Is it sane to let a read method on a file object to be const? For example
size_t read(void* buffer,size_t length) const;
The read method does not change the contents of the file, but updates the file pointer which is invisible behind a handle.
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read method does not change the visible state of its object, it does change the visible state of the external world (the file handle), and so should not be declared const. Here's why.
Marking a method const has two meanings: One to the programmer, and a different one to the compiler.
To the programmer, const says this method is idempotent. I can call it as many times as I want and make no changes in the visible state of this object, its collaborators, or the outside world. It has no visible side effects.
To the compiler, const means this method makes no changes to the state of this object.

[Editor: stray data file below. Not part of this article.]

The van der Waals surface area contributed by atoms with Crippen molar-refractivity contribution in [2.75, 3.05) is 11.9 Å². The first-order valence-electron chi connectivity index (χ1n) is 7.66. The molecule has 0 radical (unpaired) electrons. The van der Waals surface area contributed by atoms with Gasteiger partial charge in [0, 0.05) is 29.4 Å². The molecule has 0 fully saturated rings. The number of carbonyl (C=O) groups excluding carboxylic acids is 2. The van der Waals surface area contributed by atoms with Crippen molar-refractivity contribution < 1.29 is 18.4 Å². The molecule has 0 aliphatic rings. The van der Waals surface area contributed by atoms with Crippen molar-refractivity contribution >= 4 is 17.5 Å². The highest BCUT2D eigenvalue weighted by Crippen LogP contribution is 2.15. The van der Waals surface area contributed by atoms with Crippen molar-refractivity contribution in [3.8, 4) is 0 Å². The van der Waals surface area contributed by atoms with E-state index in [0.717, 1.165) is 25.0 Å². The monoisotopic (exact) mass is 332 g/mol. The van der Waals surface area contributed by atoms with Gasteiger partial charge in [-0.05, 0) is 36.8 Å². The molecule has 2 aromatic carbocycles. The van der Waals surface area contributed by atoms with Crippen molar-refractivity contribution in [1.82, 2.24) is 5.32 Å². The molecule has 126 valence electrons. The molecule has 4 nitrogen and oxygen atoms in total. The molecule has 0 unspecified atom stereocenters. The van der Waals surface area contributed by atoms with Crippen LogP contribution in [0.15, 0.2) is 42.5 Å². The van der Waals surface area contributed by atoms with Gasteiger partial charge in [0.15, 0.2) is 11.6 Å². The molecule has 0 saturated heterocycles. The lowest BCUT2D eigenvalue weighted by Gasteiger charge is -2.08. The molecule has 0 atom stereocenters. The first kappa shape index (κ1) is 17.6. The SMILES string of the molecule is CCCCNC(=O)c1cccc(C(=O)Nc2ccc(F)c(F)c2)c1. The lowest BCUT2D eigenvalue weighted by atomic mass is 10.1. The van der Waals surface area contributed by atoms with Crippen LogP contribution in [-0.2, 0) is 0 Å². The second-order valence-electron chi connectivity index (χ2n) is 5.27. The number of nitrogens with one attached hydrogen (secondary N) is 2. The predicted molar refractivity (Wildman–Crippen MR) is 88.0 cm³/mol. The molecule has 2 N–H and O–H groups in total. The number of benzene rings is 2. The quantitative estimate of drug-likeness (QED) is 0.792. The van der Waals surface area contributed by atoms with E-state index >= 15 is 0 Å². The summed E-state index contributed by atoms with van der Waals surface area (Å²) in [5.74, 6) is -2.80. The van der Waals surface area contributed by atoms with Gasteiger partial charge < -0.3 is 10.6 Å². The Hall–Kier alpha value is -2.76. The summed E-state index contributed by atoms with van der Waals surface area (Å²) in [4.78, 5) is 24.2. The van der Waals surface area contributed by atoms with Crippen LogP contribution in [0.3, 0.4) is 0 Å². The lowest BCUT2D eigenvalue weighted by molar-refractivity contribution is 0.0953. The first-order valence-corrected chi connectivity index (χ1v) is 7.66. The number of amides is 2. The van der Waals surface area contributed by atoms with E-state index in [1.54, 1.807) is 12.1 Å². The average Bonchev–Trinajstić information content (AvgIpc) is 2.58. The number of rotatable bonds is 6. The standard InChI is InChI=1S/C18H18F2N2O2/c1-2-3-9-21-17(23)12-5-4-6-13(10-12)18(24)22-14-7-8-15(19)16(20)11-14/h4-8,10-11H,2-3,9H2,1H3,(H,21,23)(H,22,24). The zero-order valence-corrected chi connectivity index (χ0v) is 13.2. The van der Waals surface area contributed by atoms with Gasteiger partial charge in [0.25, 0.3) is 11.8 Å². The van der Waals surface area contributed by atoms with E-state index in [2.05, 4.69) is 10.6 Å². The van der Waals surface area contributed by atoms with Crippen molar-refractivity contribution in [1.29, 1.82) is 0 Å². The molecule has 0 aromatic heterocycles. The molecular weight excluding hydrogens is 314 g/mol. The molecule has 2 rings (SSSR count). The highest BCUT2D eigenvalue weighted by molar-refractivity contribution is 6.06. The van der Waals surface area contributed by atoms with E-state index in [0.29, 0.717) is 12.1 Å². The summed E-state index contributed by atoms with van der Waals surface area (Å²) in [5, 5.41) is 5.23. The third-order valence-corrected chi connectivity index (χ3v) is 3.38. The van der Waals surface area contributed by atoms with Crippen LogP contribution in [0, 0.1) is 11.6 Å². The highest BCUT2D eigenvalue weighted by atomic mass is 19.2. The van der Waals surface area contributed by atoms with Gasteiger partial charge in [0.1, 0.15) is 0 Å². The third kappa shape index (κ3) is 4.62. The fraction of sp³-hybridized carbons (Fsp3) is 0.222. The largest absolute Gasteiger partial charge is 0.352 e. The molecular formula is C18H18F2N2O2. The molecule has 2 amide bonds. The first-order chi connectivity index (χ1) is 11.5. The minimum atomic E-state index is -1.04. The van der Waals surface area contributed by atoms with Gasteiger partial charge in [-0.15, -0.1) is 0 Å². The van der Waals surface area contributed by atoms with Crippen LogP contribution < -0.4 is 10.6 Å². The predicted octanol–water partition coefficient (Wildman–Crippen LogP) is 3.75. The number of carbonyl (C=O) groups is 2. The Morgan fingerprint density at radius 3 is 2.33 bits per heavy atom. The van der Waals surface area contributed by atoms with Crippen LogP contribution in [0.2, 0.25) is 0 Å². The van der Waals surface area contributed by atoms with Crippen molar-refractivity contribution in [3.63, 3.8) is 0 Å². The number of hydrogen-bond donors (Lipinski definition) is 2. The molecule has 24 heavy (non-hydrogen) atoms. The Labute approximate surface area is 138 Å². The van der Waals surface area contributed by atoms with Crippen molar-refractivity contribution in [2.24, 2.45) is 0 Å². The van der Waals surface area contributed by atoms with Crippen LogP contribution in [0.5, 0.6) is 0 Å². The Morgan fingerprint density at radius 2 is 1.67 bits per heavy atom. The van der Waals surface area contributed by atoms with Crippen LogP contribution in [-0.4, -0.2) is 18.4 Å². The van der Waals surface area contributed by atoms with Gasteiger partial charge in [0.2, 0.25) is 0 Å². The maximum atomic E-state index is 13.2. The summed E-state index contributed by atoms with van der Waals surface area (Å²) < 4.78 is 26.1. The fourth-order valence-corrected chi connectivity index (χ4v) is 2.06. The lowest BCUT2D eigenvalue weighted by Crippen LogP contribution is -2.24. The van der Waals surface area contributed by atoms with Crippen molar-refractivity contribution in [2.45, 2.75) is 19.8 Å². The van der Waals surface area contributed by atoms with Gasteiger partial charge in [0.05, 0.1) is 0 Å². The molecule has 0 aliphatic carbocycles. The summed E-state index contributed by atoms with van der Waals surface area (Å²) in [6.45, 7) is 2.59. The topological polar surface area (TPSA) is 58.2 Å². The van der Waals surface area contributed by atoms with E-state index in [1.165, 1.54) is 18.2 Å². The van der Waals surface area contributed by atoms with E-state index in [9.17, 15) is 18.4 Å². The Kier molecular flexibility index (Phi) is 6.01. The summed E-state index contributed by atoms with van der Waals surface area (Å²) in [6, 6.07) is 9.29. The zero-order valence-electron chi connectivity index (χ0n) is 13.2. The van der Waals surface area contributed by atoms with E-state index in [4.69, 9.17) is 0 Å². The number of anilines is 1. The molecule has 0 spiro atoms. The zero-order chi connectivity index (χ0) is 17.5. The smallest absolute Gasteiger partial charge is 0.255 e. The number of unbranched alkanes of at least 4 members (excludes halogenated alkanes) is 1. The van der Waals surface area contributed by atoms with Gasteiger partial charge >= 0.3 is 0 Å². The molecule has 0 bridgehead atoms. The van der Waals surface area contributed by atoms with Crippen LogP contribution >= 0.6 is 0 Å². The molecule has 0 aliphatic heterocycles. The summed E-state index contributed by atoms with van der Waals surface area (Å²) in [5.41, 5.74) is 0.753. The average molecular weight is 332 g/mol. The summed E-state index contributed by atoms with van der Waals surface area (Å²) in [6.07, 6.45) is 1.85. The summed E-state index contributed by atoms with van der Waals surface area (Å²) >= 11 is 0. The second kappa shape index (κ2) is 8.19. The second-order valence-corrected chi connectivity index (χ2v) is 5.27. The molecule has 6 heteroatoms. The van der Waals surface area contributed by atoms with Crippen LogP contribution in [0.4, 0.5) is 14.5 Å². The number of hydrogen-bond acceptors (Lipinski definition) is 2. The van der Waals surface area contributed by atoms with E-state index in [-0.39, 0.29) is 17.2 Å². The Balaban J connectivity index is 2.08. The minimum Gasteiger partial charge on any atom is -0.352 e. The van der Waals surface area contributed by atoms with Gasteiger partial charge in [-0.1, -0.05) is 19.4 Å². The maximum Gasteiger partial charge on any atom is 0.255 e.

To that end, you mark a method as const if it meets the programmers's definition of having no visible side effects. The compiler's definition of const is merely a tool that the compiler can use to check your claim that the method is idempotent.
The mutable keyword, which you use to tell the compiler that this piece of an object's state can be changed and have no visible side effects, is both a tool used to adapt the compiler's understanding of
const to the programmer's definition, and evidence that the two definitions are not the same.